Water scarcity is a looming problem throughout the world, particularly affecting developing nations such as the Central Asian states. Approximately 884 million people do not have access to safe drinking water and the number of people affected by severe water stress could increase to over 3.9 billion by 2030. In Central Asia, obtaining an equitable division of the region’s major rivers, the Amu Darya and the Syr Darya, is a disputed issue that may lead to armed conflict. Tajikistan and Kyrgyzstan, the countries that control the rivers, both have plans to build hydroelectric dams, which will give them substantial influence over water resources in the region, to the potential detriment of Uzbekistan and Kazakhstan. With increasing water scarcity in Central Asia and the vacuum left by a lack of binding international law, the dam plans will make achieving the seventh UN Millennium Development Goal, ensuring widespread access to clean water, and realizing the objective of UN Resolution 64/292 on the right to water, increasingly difficult and may send the region into armed conflict. The effects of such a conflict could be devastating, leading to the contravention of the Convention on the Rights of the Child (CRC) and the Convention on the Elimination of All Forms of Discrimination Against Women (CEDAW).
Historically, the Central Asian states developed a standard for water and electricity exchange due to stringent Soviet resource-allocation policies. This arrangement controlled the potential effects that uneven water distribution would have on human security in the region. In 1992, after the fall of the Soviet Union, the newly independent Central Asian states signed the Almaty Agreement, maintaining the Soviet allocation of water, which favored Kazakhstan and Uzbekistan. Under the agreement, Tajikistan and Kyrgyzstan do not have enough water for their planned development activities and are desperately in need of the dam projects.
Because the right to water is not a self-standing right in international human rights law, dam projects by Tajikistan and Kyrgyzstan would not necessarily be in direct contravention to binding international obligations. The proposed dam projects will provide Tajikistan and Kyrgyzstan with a steady stream of urgently needed power. Despite this, Uzbek leadership, with Kazakh support, opposes the dam projects, arguing that they will disrupt water supplies in the two countries, negatively affecting their economies by reducing the amount of water they have for agriculture to export, and damaging the environment. If Tajikistan and Kyrgyzstan move forward with their dam projects, achieving the seventh MDG to “halve the proportion of the population without sustainable access to safe drinking water and basic sanitation by 2015” will be nearly impossible. It will also challenge the goals set out in UN General Assembly Resolution 64/292, which promises “to provide safe, clean, accessible and affordable drinking water and sanitation for all.” Though Tajikistan and Kyrgyzstan both agreed to the MDGs and voted for the General Assembly resolution, neither of these declarations is legally binding.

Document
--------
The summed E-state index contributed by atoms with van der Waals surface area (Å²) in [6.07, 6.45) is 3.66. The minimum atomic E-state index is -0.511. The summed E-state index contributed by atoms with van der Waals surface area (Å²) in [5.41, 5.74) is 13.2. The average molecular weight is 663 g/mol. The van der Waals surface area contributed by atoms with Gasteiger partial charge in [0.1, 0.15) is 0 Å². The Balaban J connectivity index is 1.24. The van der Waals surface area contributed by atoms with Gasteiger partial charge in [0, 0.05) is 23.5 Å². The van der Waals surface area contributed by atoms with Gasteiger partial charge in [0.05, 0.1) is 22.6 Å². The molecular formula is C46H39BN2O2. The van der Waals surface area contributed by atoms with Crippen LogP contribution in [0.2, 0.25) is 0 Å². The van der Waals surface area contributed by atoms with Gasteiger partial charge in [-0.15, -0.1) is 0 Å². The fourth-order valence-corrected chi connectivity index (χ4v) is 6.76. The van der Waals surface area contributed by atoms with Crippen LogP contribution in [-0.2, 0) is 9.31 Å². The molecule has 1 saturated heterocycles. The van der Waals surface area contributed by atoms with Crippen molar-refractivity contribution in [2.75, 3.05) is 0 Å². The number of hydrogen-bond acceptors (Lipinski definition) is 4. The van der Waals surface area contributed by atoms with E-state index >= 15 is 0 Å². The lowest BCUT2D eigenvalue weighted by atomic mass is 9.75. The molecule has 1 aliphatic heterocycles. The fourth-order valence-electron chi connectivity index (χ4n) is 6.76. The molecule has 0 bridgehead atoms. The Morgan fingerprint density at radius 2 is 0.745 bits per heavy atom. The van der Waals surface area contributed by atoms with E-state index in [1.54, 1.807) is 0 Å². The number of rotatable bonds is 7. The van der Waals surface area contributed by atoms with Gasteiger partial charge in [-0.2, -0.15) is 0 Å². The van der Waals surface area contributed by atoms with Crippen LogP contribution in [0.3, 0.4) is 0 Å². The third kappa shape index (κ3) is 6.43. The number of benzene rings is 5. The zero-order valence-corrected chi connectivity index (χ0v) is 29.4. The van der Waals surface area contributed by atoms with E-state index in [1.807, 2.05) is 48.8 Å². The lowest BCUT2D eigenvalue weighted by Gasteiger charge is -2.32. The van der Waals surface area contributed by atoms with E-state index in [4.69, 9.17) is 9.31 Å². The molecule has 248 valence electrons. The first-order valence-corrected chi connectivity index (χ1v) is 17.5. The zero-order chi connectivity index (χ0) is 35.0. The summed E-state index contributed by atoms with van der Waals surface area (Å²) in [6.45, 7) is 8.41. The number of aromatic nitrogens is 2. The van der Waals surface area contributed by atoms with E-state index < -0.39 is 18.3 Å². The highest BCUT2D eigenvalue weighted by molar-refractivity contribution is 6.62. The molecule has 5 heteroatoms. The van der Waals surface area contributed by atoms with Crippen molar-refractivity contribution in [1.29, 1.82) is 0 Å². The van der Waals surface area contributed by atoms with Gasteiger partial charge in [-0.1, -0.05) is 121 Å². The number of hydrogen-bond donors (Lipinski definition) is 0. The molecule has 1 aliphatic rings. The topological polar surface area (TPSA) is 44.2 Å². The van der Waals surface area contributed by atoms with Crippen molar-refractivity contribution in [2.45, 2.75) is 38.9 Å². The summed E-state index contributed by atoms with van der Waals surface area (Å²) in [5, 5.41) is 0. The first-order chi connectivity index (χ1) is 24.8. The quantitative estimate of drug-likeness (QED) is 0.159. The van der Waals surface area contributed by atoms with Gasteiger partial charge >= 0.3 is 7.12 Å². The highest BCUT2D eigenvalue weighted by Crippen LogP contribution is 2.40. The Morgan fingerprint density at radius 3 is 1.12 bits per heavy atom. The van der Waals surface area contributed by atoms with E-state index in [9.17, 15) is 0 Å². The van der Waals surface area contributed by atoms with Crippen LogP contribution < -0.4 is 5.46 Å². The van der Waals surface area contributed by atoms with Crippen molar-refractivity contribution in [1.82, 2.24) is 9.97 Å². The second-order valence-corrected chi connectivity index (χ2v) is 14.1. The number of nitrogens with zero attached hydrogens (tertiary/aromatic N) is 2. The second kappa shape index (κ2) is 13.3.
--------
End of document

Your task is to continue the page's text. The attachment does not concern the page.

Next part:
Despite the lack of binding international guarantees for the right to water, Tajikistan and Kyrgyzstan may reconsider moving forward with their dam projects because of the threat of war. Uzbekistan’s president, Islam Karimov, stated that the dam projects could lead to war because of water’s importance to Uzbekistan’s agricultural exports, which make up a large percentage of the country’s foreign earnings. Water conflicts, or “water wars,” occur when a country controls the water resources of another, water-scarce, country and uses water as leverage over the country that does not control its own access to water. Human rights laws guaranteeing the right to water are not strong enough to adequately deter countries that may consider engaging in water wars. However, the humanitarian effects of water wars may trigger international legal obligations. Women and children in Central Asia are particularly in danger from water scarcity issues because much of the agricultural work falls on them. They are often responsible for transporting water to the home; thus, with increased water scarcity they will be spending much more time and energy transporting water. Additionally there is clear gender inequality regarding access to water, with rural women facing critical problems in this area. Despite the lack of binding international law on the right to water, by instating policies that will exacerbate water scarcity and lead to war, the Central Asian states are ignoring Article 14 of CEDAW and Article 24 of the CRC, which specifically protect the rights of women and children and their access to water resources.
The countries of Central Asia are victims of a post-Soviet lack of a coordinated management system, but these actions could likely hamper the goals set out in human rights declarations. Without stronger human rights laws governing access to water, the region is highly susceptible to water wars, certain countries and minorities are disproportionately affected, and water scarcity will get exponentially worse due to climate change and mismanagement of resources.